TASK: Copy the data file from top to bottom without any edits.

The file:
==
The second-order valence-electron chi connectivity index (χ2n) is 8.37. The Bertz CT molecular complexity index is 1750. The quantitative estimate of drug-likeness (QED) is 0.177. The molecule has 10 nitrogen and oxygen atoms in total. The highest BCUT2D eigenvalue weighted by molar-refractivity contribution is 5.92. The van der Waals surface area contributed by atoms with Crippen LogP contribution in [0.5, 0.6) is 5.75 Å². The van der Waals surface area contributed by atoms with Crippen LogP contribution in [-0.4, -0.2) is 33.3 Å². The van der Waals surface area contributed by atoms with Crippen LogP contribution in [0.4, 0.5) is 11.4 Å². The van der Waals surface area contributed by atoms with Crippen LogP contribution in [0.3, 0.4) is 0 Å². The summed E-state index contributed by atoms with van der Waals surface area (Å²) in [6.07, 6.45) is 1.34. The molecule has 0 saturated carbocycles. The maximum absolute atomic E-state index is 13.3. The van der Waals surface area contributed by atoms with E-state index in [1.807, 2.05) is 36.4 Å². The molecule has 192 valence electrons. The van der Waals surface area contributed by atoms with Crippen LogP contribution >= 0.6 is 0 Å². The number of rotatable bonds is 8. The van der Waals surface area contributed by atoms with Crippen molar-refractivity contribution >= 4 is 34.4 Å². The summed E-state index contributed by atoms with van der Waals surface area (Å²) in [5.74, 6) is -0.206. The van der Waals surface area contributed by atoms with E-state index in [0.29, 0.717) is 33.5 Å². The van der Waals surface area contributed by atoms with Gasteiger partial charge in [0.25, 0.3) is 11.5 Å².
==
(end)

The second-order valence-electron chi connectivity index (χ2n) is 8.37. The Bertz CT molecular complexity index is 1750. The quantitative estimate of drug-likeness (QED) is 0.177. The molecule has 10 nitrogen and oxygen atoms in total. The highest BCUT2D eigenvalue weighted by molar-refractivity contribution is 5.92. The van der Waals surface area contributed by atoms with Crippen LogP contribution in [0.5, 0.6) is 5.75 Å². The van der Waals surface area contributed by atoms with Crippen LogP contribution in [-0.4, -0.2) is 33.3 Å². The van der Waals surface area contributed by atoms with Crippen LogP contribution in [0.4, 0.5) is 11.4 Å². The van der Waals surface area contributed by atoms with Crippen LogP contribution in [0.3, 0.4) is 0 Å². The summed E-state index contributed by atoms with van der Waals surface area (Å²) in [6.07, 6.45) is 1.34. The molecule has 0 saturated carbocycles. The maximum absolute atomic E-state index is 13.3. The van der Waals surface area contributed by atoms with E-state index in [1.807, 2.05) is 36.4 Å². The molecule has 192 valence electrons. The van der Waals surface area contributed by atoms with Crippen LogP contribution >= 0.6 is 0 Å². The number of rotatable bonds is 8. The van der Waals surface area contributed by atoms with Crippen molar-refractivity contribution >= 4 is 34.4 Å². The summed E-state index contributed by atoms with van der Waals surface area (Å²) in [5.74, 6) is -0.206. The van der Waals surface area contributed by atoms with E-state index in [0.29, 0.717) is 33.5 Å². The van der Waals surface area contributed by atoms with Gasteiger partial charge in [0.25, 0.3) is 11.5 Å².